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joe_padavano

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joe_padavano last won the day on August 3 2019

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  1. There were aftermarket Flarestat systems available for any car, even six volt units.
  2. What Frank said. Hazard flashers were federally mandated starting with the 1967 model year. They were optionally available prior to that. GM offered the dealer-installed Flarestat system for pre-1967 cars.
  3. Sorry if I'm not understanding, but are you talking about brake lights, turn signals, tail/parking lights, or four way emergency flashers? Or all of the above?
  4. The reverse lights are operated by a switch at the base of the steering column, even with a floor-mounted shifter. There should be a linkage from the transmission to the steering column that operates the switch when the transmission is shifted into reverse. If you are asking about the warning lights on the dash, this depends on whether or not the car has factory gauges or idiot lights.
  5. This is the one you need. Buy an original paper copy, not a reprint or electronic version. And don't waste your time on third party manuals like Haynes or Chiltons.
  6. That's a Chevy bellhousing, not a BOP bellhousing.
  7. There should be a nine character VIN derivative stamp on the passenger side of the case that will tell you which GM division and model year that trans was used in. The first character is the division, the second character is the model year, and the third character is the assembly plant. The remaining six are just the sequence number from the car it was installed in. I should add that the shift forks appear to use studs and nuts instead of bolts to retain the shift arms, so that would indicate a 1968-earlier Muncie.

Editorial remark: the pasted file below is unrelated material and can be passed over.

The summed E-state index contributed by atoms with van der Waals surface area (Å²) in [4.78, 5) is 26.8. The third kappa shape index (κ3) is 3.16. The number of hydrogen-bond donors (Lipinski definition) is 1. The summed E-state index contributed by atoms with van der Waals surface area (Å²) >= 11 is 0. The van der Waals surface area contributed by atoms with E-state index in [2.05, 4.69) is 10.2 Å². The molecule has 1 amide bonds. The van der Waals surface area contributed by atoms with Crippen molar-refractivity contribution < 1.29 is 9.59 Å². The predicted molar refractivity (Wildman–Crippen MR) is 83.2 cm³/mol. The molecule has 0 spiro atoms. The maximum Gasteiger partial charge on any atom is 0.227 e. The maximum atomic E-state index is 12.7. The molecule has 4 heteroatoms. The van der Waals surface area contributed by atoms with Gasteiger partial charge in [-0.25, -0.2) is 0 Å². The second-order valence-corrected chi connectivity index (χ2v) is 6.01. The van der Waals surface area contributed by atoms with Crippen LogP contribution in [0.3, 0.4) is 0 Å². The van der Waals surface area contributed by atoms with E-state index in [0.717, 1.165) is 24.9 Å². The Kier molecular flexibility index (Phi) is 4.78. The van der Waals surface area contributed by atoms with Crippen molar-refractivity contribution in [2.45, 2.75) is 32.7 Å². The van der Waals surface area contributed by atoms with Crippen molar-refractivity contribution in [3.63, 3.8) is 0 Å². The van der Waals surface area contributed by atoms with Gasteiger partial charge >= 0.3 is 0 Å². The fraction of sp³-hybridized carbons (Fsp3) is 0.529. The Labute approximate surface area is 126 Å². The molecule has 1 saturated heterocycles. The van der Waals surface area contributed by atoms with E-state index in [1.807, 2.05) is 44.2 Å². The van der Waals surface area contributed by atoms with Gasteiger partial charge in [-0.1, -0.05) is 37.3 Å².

8. Without more info and better, current photos, the value is somewhere between scrap value an a million bucks. Sorry, but you haven't even told us if it's AT or MT. Drum or disc brakes? Bucket or bench seats? And "needs a restoration" can mean anything from a simple repaint to a total rust bucket. Sitting for 10 years how? In a climate controlled garage, or in a dirt-floor shed?
  9. DING! DING! DING! We have a winner. It's exactly 1954.
  10. Probably, but the ones in the OP's photo are specifically 1985-89 LTD/Crown Vic boxy.
  11. That's the seller's problem. As a buyer, it works for me.
  12. That kind of thinking is still going around because it's still relevant. I regularly watch ads on ebay, C-list, and FB Marketplace where the seller is asking stupid money. After relisting the item three or four or five times with no interest, reality starts to set in and the price starts to come down. Sometimes it comes back to earth, sometimes not. I also wait through several relisting cycles before making an offer, again to let reality sink in. Frequently, I get the item at a price much closer to what I wanted to pay in the first place. Sometimes the seller gets lucky and finds a buyer that
  13. There were four different 425 engines available in the 1966 Delta 88. The base equipment engine was the high compression 2bbl single exhaust motor with 310 HP and 450 ft-lbs. The RPO L65 low compression 2bbl motor with 300 HP and 430 ft-lbs was a no cost option. The L74 high compression 4bbl single exhaust motor made 365 HP/470 ft-lb for an additional $36.86. The L75 Starfire motor had a slight bump in CR (10.50:1 vs 10.25:1) and dual exhaust for 375 HP/470 ft-lb at an additional $100.05. All 425s came with a forged crank. What else do you want to know about it?
  14. Found a few of the rotors using Google
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